You may have heard with some surprise that Google’s stock (NASDAQ: GOOG) price dropped a whopping 9% today—and that this drop came in response to what looked like a 20% decrease in quarterly income. Anybody heard news of Google struggling to make money when “paid clicks surged by 1/3 from a year ago, and 6% from the previous quarter”? What happened?
Here’s a hint: the company’s quarterly earnings report began with the phrase “PENDING LARRY QUOTE”. That’s Google CEO Larry Page; he was supposed to give a quote before the report went out–after the day’s final trading bell. Unfortunately, the unofficial statement appeared on the SEC website just after noon, inspiring what The Wall Street Journal’s Steve Russolillo describes as “mayhem”. We’ll call it a “premature release.”
Google quickly issued a follow-up statement blaming RR Donnelley, the company that prints its reports, for filing the earnings without authorization because, as mentioned above, the company wasn’t supposed to release the data until after the day’s trading ended. Whoops!
Turns out that Google’s third quarter earnings really were a good bit lower than expected—and the fact that the company’s stock surged to all-time highs during the third quarter on the strength of what now look like very optimistic projections only amplified the sense of disappointment among investors.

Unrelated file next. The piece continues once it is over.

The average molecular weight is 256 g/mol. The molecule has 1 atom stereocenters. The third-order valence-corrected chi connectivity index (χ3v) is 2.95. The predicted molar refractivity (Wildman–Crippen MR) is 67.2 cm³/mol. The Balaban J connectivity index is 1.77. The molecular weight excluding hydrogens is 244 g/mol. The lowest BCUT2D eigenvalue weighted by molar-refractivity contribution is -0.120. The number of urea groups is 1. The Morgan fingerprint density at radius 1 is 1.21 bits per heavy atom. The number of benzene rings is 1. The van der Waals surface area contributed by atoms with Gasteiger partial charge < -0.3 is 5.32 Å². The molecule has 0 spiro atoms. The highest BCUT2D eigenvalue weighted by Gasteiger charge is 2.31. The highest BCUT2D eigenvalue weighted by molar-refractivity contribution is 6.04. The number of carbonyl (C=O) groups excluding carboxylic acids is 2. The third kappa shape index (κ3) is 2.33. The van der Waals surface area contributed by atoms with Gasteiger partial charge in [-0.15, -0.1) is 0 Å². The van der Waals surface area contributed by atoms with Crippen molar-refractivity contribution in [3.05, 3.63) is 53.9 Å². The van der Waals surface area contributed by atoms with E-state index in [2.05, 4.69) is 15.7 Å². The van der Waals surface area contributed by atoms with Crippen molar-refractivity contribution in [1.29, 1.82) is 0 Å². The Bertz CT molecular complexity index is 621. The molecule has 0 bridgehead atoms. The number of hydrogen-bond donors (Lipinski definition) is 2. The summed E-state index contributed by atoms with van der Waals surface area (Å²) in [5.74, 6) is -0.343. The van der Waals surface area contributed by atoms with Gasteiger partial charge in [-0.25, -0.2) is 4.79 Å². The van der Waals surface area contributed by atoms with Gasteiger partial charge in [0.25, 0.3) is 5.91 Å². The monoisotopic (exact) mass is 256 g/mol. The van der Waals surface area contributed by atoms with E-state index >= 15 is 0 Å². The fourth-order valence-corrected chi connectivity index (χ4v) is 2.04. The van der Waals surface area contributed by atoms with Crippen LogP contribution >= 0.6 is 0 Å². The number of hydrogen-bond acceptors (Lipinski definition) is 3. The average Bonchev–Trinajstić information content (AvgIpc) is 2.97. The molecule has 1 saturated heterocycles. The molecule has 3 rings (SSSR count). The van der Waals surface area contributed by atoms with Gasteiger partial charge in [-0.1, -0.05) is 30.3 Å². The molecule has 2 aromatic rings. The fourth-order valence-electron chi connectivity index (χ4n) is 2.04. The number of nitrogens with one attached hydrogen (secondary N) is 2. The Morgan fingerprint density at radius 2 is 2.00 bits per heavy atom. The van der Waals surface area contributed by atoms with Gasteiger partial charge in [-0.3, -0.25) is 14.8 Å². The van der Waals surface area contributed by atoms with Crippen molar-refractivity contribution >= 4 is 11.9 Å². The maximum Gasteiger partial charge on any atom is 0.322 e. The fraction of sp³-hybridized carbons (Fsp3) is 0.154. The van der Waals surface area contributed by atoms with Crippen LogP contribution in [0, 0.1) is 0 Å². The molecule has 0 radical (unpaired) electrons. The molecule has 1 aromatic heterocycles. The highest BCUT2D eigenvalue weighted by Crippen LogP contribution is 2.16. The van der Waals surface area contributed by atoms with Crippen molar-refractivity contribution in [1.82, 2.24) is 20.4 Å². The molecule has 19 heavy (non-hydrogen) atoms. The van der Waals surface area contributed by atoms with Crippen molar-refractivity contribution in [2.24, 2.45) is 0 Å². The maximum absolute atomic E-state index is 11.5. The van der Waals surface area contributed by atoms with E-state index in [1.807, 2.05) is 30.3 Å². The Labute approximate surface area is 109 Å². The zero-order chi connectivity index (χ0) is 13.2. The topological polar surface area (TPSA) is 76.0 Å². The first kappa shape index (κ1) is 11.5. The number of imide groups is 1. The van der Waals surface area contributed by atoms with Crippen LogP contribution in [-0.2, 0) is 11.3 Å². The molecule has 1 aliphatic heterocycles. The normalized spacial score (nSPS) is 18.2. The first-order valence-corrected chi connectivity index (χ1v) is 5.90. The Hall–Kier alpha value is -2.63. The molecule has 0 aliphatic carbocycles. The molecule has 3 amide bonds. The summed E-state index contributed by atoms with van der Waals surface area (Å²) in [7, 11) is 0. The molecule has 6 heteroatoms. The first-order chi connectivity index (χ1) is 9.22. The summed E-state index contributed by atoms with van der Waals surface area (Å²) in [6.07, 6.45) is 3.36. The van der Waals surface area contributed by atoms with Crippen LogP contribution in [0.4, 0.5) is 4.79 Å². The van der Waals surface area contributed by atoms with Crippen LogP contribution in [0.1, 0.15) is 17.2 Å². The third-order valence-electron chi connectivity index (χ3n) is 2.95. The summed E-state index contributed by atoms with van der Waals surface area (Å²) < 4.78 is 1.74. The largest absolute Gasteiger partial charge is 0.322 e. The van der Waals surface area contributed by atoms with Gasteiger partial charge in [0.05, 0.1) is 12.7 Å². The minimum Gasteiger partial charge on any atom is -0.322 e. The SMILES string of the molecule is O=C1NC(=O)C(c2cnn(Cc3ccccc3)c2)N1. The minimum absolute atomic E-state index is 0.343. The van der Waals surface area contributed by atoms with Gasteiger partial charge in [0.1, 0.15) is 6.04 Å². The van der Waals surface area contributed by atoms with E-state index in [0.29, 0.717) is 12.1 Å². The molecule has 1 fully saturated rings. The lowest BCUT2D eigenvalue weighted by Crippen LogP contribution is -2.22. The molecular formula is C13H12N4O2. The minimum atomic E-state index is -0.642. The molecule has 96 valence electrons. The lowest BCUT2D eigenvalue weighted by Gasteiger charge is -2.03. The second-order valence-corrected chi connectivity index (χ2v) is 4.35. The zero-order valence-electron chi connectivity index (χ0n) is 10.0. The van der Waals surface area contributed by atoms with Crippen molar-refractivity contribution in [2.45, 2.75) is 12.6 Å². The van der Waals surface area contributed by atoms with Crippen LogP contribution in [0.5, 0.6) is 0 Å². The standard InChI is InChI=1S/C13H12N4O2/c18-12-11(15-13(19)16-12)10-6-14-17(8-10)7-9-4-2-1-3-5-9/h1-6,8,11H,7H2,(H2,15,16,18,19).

The big problem: While the number of paid clicks went up, the cost of advertising decreased–along with the average cost-per-click. Operating costs continued to rise as well, so of course the company’s earnings failed to deliver as hoped. The stock would have dropped no matter what, but this error just made everything worse.
The blame game continues at the moment, but it’s clear that RR Donnelley screwed up big time—and we have to assume that quite a few big-name properties will reconsider their relationship with the printer of choice in the days ahead.
We find this story amusing and all, but the fact that such a relatively minor mistake could cause so many people to freak out is more than a little frightening. (This is one of the many reasons we chose not to major in finance. Sorry, Dad!)
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